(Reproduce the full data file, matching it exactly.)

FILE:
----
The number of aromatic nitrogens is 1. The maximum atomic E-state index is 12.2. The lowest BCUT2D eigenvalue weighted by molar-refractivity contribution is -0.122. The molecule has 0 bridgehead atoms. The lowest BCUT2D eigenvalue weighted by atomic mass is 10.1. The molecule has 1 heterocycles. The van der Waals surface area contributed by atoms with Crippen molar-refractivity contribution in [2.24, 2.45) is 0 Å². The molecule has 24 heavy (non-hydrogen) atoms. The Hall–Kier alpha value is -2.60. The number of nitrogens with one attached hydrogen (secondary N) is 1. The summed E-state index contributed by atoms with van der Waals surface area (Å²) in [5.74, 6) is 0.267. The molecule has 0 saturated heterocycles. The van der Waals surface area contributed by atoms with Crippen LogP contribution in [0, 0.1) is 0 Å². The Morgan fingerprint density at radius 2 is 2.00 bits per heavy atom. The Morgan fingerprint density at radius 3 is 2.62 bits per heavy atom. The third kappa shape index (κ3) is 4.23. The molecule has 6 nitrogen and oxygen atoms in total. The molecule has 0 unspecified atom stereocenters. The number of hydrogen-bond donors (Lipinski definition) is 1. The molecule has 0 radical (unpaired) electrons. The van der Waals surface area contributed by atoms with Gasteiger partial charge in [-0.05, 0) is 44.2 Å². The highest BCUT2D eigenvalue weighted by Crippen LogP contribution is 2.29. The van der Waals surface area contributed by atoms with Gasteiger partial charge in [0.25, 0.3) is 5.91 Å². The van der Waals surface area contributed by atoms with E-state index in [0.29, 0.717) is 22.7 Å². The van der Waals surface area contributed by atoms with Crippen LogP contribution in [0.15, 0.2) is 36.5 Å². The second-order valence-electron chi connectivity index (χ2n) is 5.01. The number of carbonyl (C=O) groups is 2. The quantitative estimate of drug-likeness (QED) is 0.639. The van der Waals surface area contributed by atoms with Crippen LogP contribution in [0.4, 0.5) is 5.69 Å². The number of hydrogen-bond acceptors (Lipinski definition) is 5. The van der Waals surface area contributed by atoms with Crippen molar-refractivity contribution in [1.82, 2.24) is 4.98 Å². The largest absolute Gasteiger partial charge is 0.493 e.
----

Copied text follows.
The number of aromatic nitrogens is 1. The maximum atomic E-state index is 12.2. The lowest BCUT2D eigenvalue weighted by molar-refractivity contribution is -0.122. The molecule has 0 bridgehead atoms. The lowest BCUT2D eigenvalue weighted by atomic mass is 10.1. The molecule has 1 heterocycles. The van der Waals surface area contributed by atoms with Crippen molar-refractivity contribution in [2.24, 2.45) is 0 Å². The molecule has 24 heavy (non-hydrogen) atoms. The Hall–Kier alpha value is -2.60. The number of nitrogens with one attached hydrogen (secondary N) is 1. The summed E-state index contributed by atoms with van der Waals surface area (Å²) in [5.74, 6) is 0.267. The molecule has 0 saturated heterocycles. The van der Waals surface area contributed by atoms with Crippen LogP contribution in [0, 0.1) is 0 Å². The Morgan fingerprint density at radius 2 is 2.00 bits per heavy atom. The Morgan fingerprint density at radius 3 is 2.62 bits per heavy atom. The third kappa shape index (κ3) is 4.23. The molecule has 6 nitrogen and oxygen atoms in total. The molecule has 0 unspecified atom stereocenters. The number of hydrogen-bond donors (Lipinski definition) is 1. The molecule has 0 radical (unpaired) electrons. The van der Waals surface area contributed by atoms with Gasteiger partial charge in [-0.05, 0) is 44.2 Å². The highest BCUT2D eigenvalue weighted by Crippen LogP contribution is 2.29. The van der Waals surface area contributed by atoms with Gasteiger partial charge in [0.25, 0.3) is 5.91 Å². The van der Waals surface area contributed by atoms with E-state index in [0.29, 0.717) is 22.7 Å². The van der Waals surface area contributed by atoms with Crippen LogP contribution in [0.15, 0.2) is 36.5 Å². The second-order valence-electron chi connectivity index (χ2n) is 5.01. The number of carbonyl (C=O) groups is 2. The quantitative estimate of drug-likeness (QED) is 0.639. The van der Waals surface area contributed by atoms with Crippen LogP contribution in [0.4, 0.5) is 5.69 Å². The number of hydrogen-bond acceptors (Lipinski definition) is 5. The van der Waals surface area contributed by atoms with Crippen molar-refractivity contribution in [1.82, 2.24) is 4.98 Å². The largest absolute Gasteiger partial charge is 0.493 e.